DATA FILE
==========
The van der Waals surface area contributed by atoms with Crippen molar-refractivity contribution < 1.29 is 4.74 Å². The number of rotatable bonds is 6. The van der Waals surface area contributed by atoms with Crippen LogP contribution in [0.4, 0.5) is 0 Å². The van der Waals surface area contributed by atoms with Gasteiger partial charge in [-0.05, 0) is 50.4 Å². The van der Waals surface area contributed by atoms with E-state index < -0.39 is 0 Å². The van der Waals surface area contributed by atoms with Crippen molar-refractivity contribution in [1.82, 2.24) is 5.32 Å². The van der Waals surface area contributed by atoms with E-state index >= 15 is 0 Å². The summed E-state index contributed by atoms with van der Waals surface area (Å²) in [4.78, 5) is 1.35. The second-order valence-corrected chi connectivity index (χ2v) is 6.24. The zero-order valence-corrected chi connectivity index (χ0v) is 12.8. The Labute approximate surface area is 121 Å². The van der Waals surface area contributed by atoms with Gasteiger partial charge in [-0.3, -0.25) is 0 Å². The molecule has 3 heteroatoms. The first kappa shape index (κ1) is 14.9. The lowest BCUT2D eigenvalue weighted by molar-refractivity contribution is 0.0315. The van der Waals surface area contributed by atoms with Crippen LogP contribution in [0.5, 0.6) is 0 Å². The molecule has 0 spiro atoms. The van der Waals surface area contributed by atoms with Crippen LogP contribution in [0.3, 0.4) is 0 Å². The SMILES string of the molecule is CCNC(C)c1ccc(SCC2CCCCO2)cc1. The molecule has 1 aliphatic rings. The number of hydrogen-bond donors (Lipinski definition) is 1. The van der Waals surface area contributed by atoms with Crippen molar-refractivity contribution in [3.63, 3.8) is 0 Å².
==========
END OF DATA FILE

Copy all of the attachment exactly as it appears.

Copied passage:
The van der Waals surface area contributed by atoms with Crippen molar-refractivity contribution < 1.29 is 4.74 Å². The number of rotatable bonds is 6. The van der Waals surface area contributed by atoms with Crippen LogP contribution in [0.4, 0.5) is 0 Å². The van der Waals surface area contributed by atoms with Gasteiger partial charge in [-0.05, 0) is 50.4 Å². The van der Waals surface area contributed by atoms with E-state index < -0.39 is 0 Å². The van der Waals surface area contributed by atoms with Crippen molar-refractivity contribution in [1.82, 2.24) is 5.32 Å². The van der Waals surface area contributed by atoms with E-state index >= 15 is 0 Å². The summed E-state index contributed by atoms with van der Waals surface area (Å²) in [4.78, 5) is 1.35. The second-order valence-corrected chi connectivity index (χ2v) is 6.24. The zero-order valence-corrected chi connectivity index (χ0v) is 12.8. The Labute approximate surface area is 121 Å². The van der Waals surface area contributed by atoms with Gasteiger partial charge in [-0.3, -0.25) is 0 Å². The molecule has 3 heteroatoms. The first kappa shape index (κ1) is 14.9. The lowest BCUT2D eigenvalue weighted by molar-refractivity contribution is 0.0315. The van der Waals surface area contributed by atoms with Crippen LogP contribution in [0.5, 0.6) is 0 Å². The molecule has 0 spiro atoms. The van der Waals surface area contributed by atoms with Crippen LogP contribution in [0.3, 0.4) is 0 Å². The SMILES string of the molecule is CCNC(C)c1ccc(SCC2CCCCO2)cc1. The molecule has 1 aliphatic rings. The number of hydrogen-bond donors (Lipinski definition) is 1. The van der Waals surface area contributed by atoms with Crippen molar-refractivity contribution in [3.63, 3.8) is 0 Å².